How do you name RPG characters?

(Image credit: Bethesda)

You've got the character creation screen in front of you. Class, stats, gender, cheekbone height, all those easy decisions made. But what do you call them? Do you reuse the same name in every game, put in the first goofy thing you think of, deliberately craft something suitable for the setting, or just use your own name?

Our weekend question is: How do you name RPG characters? Here are our answers, plus a few from our forum.

Robin Valentine: If it's the sort of RPG I'm looking to get really immersed in, it's the sort of thing I'll agonise over for ages. I don't like using my own name—that just feels weird, surely the whole point is that this character isn't me? And a joke name or even one that's a bit goofy is just something I know I'll regret 60 hours from now during some emotional dialogue scene. So I always end up racking my brains until I come up with something that feels appropriate to that world. At least years of playing tabletop RPGs has left me pretty quick on my feet when it comes to making up fantasy adventurer names. 

Inevitably though, after all that, the name shows up in a menu page you never look at and otherwise has no impact on the game whatsoever.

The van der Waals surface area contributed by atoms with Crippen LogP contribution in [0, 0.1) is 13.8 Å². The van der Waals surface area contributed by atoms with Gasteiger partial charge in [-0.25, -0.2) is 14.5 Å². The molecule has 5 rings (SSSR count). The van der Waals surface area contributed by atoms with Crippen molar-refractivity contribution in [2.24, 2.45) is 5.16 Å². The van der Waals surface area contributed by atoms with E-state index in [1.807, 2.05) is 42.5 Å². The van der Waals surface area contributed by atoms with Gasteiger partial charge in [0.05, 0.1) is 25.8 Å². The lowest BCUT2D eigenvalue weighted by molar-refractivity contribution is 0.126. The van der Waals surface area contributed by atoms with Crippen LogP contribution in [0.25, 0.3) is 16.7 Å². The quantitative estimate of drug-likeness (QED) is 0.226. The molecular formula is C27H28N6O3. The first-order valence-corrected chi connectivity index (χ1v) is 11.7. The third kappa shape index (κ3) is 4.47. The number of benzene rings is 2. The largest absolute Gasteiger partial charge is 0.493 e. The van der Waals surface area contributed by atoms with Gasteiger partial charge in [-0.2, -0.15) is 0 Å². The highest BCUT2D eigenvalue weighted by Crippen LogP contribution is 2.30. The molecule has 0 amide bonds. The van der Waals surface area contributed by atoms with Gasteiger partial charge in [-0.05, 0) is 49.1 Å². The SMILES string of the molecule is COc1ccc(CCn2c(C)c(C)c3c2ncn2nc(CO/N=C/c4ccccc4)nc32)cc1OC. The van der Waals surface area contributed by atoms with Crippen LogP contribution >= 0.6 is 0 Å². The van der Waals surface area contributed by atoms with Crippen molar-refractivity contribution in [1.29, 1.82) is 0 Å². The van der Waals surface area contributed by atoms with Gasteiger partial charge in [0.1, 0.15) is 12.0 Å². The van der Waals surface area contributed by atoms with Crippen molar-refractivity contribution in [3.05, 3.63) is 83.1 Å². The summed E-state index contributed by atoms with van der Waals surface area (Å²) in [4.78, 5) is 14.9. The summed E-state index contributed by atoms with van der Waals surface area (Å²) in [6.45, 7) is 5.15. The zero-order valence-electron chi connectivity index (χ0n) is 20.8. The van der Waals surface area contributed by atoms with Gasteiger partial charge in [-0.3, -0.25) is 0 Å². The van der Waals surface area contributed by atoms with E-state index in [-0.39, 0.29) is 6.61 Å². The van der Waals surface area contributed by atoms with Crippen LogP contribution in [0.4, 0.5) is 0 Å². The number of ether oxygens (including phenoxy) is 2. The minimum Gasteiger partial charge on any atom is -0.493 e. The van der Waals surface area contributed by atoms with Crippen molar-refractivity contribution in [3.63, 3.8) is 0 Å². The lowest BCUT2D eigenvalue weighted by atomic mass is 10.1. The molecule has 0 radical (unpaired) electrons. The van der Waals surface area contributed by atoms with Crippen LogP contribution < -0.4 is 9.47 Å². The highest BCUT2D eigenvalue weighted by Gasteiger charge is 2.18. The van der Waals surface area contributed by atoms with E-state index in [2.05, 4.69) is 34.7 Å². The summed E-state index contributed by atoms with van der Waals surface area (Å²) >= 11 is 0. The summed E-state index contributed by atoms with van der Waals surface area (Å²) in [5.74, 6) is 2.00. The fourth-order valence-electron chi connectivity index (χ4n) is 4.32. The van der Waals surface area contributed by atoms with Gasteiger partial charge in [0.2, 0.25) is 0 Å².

Graeme Meredith: If the protagonist has a canonical name, I often feel compelled to use it... Not especially creative. But if the game's a 'pure RPG', where the protagonist's appearance and personality are entirely up to me, then I usually will go with 'Graeme'. I think it's a pretty yukky name (sorry other Graemes), but by using it, I can throw myself into the full-on fantasy of 'this is me if I were born into this world'. 

Near the beginning of Fallout 3, a Mr. Handy butler robot completely destroyed my (Graeme's) birthday cake. It's a stock scene for anyone who's played the game, but I decided that Graeme of the Wastelands would have a lifelong vendetta against all robots. Later in life, Graeme may not even know what sparked his technological discrimination, but he's not changing his ways now.